PLANT CITY — A short kid with a baseball cap, blue shorts and a rosary around his neck walked up to the Strawberry Festival on Friday night.
He was almost to the ticket window when two gang investigators pulled him aside.
"What's this?" Detective Marc Wilder asked, pointing to a blue bandanna hanging from the kid's back pocket.
Before long, he was patted down, checked for tattoos, handcuffed and led away.
This, said members of the gang task force, is business as usual at the festival. Like the Florida State Fair, the Strawberry Festival attracts scores of young local gang members.
Yes, at the same place you go for fried butter.
"It's an entirely different world," said Doug Bieniek, an investigator for the State Attorney's Office in Tampa.
He was one of about 30 multiagency gang task force members at the Strawberry Festival on Friday and Saturday nights scouting for kids wearing gang paraphernalia or starting trouble.
The task force, created 15 years ago, has members from 52 law enforcement agencies in and around Tampa Bay, including police, sheriff's deputies, highway patrol troopers and immigration officials.
Patrolling the fair and Strawberry Festival offers a chance to gather intelligence, as well as to keep the events safe.
Detective Wilder said Hills-borough County is home to more than 100 gangs and at least 4,000 gang members, some of whom mark their territory at the festival grounds. Bieniek pointed out a spot where a gang sign was faintly visible.
"It's like they're saying, 'This is my fair,' " he said.
Most of the kids who show up wearing gang gear are not taken into custody. None of the dozen or so arrests made at the fair or festival this year has been gang-related, sheriff's spokesman Larry McKinnon said.
Sometimes, like in the case of the kid with the blue bandana, they're taken away for other reasons, such as immigration status.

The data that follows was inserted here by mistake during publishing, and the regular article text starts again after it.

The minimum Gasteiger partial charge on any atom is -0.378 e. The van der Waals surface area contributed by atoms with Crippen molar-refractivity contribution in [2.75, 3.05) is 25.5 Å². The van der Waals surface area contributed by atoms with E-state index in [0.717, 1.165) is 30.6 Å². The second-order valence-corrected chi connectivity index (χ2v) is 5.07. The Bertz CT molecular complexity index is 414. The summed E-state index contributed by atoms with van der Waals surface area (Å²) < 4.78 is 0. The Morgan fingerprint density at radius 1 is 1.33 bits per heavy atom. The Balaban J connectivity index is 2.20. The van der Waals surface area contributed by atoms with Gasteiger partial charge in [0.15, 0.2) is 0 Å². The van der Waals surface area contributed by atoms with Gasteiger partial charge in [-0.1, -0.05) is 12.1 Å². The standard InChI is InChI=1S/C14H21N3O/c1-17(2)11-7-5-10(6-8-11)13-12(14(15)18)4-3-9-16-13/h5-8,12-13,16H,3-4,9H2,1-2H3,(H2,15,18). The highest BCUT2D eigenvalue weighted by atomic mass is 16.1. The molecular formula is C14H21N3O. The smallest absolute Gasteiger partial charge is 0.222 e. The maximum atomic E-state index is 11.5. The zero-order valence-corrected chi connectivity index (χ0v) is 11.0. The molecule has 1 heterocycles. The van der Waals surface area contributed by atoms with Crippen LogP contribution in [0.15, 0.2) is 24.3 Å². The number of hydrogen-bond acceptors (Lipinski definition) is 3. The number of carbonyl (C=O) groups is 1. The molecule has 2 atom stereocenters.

The boy — who said he didn't speak English, had a fake Mexican immigration identification and gave authorities a false name — turned out to have tattoos on his hand and arm that identified him as a Sur 13 gang member.
He was turned over to U.S. Immigration and Customs Enforcement officials, who said they will fingerprint him and possibly deport him Monday.
In the majority of cases, kids are told to take off gang paraphernalia, searched, documented, questioned and let go.
"What did you have to do to get into this gang? Why did you want to join?" Wilder said investigators ask.
Often, he said, gang members admit they wanted friends, got bored after school or were born into it.
"Everyone wants to belong," Wilder said.
Sometimes kids are just dressing like rappers they see on TV. But at a gang-saturated event like the fair or festival, a fashion statement could lead to trouble, Wilder said, pointing out a boy's red shoelaces.
The boy also was wearing a red striped polo — enough red to suggest he was part of Norte 14, a Sur 13 rival, Wilder said.
After a few minutes, Wilder discovered the boy was the brother of Jonathan Homesley, a notorious Norte 14 member. Homesley, 18, was charged in 2008 with shooting a Polk County teen who police say he mistook for a gang member, according to the Ledger in Lakeland.
"There's a lot of Sur in here tonight, and a lot of people know your brother and what he did," Wilder said to the boy. "You're already decked out in colors. Be careful."
He nodded and went through the gates.
A few nights ago, Wilder confiscated a nearly 4-inch blade from someone with a red bandana hanging from his pocket. From someone else, he took a hat with a gang sign airbrushed on by a vendor on the midway.
In years past, task force members have knocked loaded guns out of gang members' hands and broken up massive brawls.
Festival worker Dave Campbell, who mans the balloon-dart board game, said he has seen much worse.
Campbell said gang members seem to flock to fairs in every city. He said he has seen kids get shot over turf wars and drug deals. He has watched game tents get mowed over by people trying to flee.
"The carnival — that's where the bad people go for some reason," Campbell said. "They like to show off."
He quit talking when a woman with a baby in a stroller walked by. He smiled and nodded.
Then came a group of guys dressed in all black with guns on their hips: the task force members. Campbell nodded to them, too.
Kim Wilmath can be reached at firstname.lastname@example.org or (813) 226-3386.